The master file contains all grapheme strings and their language group tag. This block 64 is produced by the analysis block 62. The trigram probabilities are arranged in a data structure 66 designed for ease of searching for a given input trigram. For example, the illustrated embodiment uses an N-deep three dimensional matrix where n is the number of language groups.
Trigram probability tables are computed from the master file using the following algorithm:
______________________________________compute total number of occurrences of each trigram forall language groups L (1-N);for all grapheme strings S in L for all trigrams T in S if (count [T][L] = 0) uniq [L] + = 1 count [T][L] + = 1for all possible trigrams T in mastersum = 0for all language groups L sum + = count [T][L]/uniq[L]for all language groups L if sum >0,prob[T][L]=count [T] [L]/uniq[L]/sum else prob[T][L]=0.0;______________________________________
The trigram frequency table mentioned earlier can be thought of as a three-dimensional array of trigrams, language groups and frequencies. Frequencies means the percentage of occurrence of those trigram sequences for the respective language groups based on a large sample of names. The probability of a trigram being a member of a particular language group can be derived in a number of ways. In this embodiment, the probability of a trigram being a member of a particular language group is derived from the well-known Bayes theorem, according to the formula set forth below:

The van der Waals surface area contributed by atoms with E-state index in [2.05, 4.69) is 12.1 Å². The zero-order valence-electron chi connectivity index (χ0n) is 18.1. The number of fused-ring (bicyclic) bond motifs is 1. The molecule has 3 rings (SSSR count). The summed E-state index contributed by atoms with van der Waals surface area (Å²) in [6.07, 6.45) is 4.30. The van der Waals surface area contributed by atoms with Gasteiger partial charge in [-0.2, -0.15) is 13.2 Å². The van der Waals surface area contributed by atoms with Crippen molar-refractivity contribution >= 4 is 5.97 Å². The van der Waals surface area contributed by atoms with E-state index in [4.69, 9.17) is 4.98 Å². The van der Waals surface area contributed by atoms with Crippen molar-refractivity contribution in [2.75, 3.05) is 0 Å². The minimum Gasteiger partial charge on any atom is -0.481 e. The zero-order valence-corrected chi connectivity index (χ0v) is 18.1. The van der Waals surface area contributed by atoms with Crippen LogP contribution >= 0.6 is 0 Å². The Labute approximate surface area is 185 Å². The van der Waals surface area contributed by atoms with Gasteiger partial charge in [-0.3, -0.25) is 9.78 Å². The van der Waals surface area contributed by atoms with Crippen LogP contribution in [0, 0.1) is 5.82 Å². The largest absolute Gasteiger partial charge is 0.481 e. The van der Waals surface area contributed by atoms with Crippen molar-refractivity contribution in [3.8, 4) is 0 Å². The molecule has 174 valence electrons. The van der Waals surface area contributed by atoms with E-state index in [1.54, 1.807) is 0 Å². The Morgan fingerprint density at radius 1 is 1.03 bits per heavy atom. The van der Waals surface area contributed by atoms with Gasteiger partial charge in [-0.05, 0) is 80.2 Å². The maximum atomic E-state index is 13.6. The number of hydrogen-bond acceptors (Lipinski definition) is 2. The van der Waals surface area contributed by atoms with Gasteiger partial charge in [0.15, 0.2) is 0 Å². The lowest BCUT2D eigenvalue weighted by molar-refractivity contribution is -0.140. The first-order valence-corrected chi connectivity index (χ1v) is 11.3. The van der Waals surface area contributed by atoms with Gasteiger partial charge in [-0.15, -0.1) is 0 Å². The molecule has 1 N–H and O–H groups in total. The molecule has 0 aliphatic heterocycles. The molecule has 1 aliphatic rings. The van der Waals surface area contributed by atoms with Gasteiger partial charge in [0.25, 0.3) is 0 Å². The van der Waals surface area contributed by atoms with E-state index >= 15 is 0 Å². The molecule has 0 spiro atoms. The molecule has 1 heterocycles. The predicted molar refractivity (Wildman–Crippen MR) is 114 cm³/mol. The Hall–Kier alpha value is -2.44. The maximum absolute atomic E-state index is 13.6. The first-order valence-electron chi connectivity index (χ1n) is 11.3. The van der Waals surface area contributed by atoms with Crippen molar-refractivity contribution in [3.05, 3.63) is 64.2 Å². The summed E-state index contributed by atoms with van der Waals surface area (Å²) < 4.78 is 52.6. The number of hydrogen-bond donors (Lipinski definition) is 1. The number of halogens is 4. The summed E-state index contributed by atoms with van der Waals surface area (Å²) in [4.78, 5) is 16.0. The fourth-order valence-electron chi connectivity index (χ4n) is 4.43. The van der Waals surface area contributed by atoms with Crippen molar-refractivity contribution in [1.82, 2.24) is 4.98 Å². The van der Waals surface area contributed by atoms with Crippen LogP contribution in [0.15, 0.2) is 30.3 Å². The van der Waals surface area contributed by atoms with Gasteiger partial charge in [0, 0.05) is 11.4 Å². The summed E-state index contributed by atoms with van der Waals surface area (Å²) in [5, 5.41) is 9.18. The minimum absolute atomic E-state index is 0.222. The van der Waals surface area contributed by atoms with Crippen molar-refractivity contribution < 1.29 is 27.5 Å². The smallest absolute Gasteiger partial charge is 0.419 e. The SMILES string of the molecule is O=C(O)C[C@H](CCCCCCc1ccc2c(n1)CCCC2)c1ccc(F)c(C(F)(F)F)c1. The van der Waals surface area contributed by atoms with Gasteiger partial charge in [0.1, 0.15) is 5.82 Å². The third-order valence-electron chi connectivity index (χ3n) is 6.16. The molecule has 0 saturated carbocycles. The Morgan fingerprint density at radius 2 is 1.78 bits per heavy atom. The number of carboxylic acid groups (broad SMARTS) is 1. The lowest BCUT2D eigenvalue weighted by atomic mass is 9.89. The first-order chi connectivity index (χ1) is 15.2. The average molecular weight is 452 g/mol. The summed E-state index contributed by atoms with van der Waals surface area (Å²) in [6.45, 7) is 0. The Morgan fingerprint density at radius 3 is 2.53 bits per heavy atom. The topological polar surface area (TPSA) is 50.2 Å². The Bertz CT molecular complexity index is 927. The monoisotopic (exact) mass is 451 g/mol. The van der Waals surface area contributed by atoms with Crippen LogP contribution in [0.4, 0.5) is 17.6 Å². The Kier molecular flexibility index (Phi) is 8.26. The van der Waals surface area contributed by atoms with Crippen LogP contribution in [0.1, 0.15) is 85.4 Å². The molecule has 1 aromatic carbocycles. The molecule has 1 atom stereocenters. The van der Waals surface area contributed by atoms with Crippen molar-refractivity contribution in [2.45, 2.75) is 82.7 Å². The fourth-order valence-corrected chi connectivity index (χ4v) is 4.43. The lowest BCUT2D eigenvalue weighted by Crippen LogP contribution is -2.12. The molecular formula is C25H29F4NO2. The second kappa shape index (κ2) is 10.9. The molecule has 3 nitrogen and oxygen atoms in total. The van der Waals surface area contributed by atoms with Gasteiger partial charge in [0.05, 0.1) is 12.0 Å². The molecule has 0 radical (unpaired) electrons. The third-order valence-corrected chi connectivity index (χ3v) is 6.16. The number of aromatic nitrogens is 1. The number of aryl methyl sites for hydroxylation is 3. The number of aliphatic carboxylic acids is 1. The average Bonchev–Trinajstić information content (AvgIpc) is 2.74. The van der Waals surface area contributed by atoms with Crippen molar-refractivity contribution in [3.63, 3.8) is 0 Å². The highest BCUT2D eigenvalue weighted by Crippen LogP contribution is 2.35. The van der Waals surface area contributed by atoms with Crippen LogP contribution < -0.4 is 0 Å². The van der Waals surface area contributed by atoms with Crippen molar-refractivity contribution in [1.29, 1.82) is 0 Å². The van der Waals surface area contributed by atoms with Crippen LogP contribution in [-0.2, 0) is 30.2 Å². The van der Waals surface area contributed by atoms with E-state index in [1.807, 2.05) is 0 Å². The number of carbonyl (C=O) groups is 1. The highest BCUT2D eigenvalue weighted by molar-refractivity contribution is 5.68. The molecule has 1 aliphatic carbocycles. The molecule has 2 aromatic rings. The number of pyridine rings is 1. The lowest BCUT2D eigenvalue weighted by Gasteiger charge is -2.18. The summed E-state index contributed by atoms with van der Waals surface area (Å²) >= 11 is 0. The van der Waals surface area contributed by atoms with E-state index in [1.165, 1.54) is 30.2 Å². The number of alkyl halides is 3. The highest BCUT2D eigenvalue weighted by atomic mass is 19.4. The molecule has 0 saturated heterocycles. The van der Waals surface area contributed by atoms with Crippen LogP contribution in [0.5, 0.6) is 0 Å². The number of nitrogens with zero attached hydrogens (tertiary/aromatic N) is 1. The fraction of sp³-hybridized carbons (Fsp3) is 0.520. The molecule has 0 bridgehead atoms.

Bayes' Rules states that the probability that Bj occurs given A, P(Bj|A), is ##EQU1##
More specific to the problem, the probability a language group given a trigram, T, is P(Li|T), where ##EQU2## where X=number of times the token, T, occurred in the language group, Li
Y=number of uniquely occurring tokens in the language group, Li
where N=number of language groups (nonoverlapping) ##EQU3##
The final table then has four dimensions; one for each grapheme of the trigram, and one for the language group.
The trigram probabilities as computed by the block 66 are sent to the language identification and phonetic realization block 60, and particularly to the trigram analyzer 14 which produces the vector of probabilities that the grapheme string belongs to a particular language group.
Using the above-described system, names can be more accurately pronounced. Further developments such as using the first name in conjunction with the surname in order to pronounce the surname more accurately are contemplated. This would involve expanding the existing knowledge base and rule sets.
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|International Classification||G06F3/16, G10L13/00, G10L13/08|